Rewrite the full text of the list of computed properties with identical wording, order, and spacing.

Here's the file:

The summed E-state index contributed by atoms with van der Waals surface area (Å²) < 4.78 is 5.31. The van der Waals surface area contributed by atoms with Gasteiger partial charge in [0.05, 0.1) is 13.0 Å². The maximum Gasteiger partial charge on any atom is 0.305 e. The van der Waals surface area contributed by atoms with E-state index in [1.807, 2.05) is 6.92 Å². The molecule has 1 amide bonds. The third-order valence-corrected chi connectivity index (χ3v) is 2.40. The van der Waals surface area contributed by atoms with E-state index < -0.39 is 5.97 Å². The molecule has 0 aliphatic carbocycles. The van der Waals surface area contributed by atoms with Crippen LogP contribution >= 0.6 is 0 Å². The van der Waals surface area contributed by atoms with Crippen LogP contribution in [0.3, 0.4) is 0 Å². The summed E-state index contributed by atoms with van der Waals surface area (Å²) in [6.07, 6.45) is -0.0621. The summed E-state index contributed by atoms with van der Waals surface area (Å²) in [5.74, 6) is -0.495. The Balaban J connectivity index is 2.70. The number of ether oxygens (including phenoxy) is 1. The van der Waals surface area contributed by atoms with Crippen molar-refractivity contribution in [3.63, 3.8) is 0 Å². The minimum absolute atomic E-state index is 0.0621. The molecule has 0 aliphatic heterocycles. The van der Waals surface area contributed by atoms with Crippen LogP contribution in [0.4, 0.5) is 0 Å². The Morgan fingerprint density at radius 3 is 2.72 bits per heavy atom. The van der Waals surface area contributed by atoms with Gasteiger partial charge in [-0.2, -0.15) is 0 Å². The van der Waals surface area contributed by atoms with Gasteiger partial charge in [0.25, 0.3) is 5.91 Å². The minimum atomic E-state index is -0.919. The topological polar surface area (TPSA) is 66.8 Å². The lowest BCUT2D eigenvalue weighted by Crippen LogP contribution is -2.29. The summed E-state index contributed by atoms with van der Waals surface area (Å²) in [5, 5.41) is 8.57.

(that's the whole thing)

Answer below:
The summed E-state index contributed by atoms with van der Waals surface area (Å²) < 4.78 is 5.31. The van der Waals surface area contributed by atoms with Gasteiger partial charge in [0.05, 0.1) is 13.0 Å². The maximum Gasteiger partial charge on any atom is 0.305 e. The van der Waals surface area contributed by atoms with E-state index in [1.807, 2.05) is 6.92 Å². The molecule has 1 amide bonds. The third-order valence-corrected chi connectivity index (χ3v) is 2.40. The van der Waals surface area contributed by atoms with E-state index < -0.39 is 5.97 Å². The molecule has 0 aliphatic carbocycles. The van der Waals surface area contributed by atoms with Crippen LogP contribution >= 0.6 is 0 Å². The van der Waals surface area contributed by atoms with Crippen LogP contribution in [0.3, 0.4) is 0 Å². The summed E-state index contributed by atoms with van der Waals surface area (Å²) in [6.07, 6.45) is -0.0621. The summed E-state index contributed by atoms with van der Waals surface area (Å²) in [5.74, 6) is -0.495. The Balaban J connectivity index is 2.70. The number of ether oxygens (including phenoxy) is 1. The van der Waals surface area contributed by atoms with Crippen molar-refractivity contribution in [3.63, 3.8) is 0 Å². The minimum absolute atomic E-state index is 0.0621. The molecule has 0 aliphatic heterocycles. The van der Waals surface area contributed by atoms with Crippen LogP contribution in [0.4, 0.5) is 0 Å². The Morgan fingerprint density at radius 3 is 2.72 bits per heavy atom. The van der Waals surface area contributed by atoms with Gasteiger partial charge in [-0.2, -0.15) is 0 Å². The van der Waals surface area contributed by atoms with Gasteiger partial charge in [0.25, 0.3) is 5.91 Å². The minimum atomic E-state index is -0.919. The topological polar surface area (TPSA) is 66.8 Å². The lowest BCUT2D eigenvalue weighted by Crippen LogP contribution is -2.29. The summed E-state index contributed by atoms with van der Waals surface area (Å²) in [5, 5.41) is 8.57.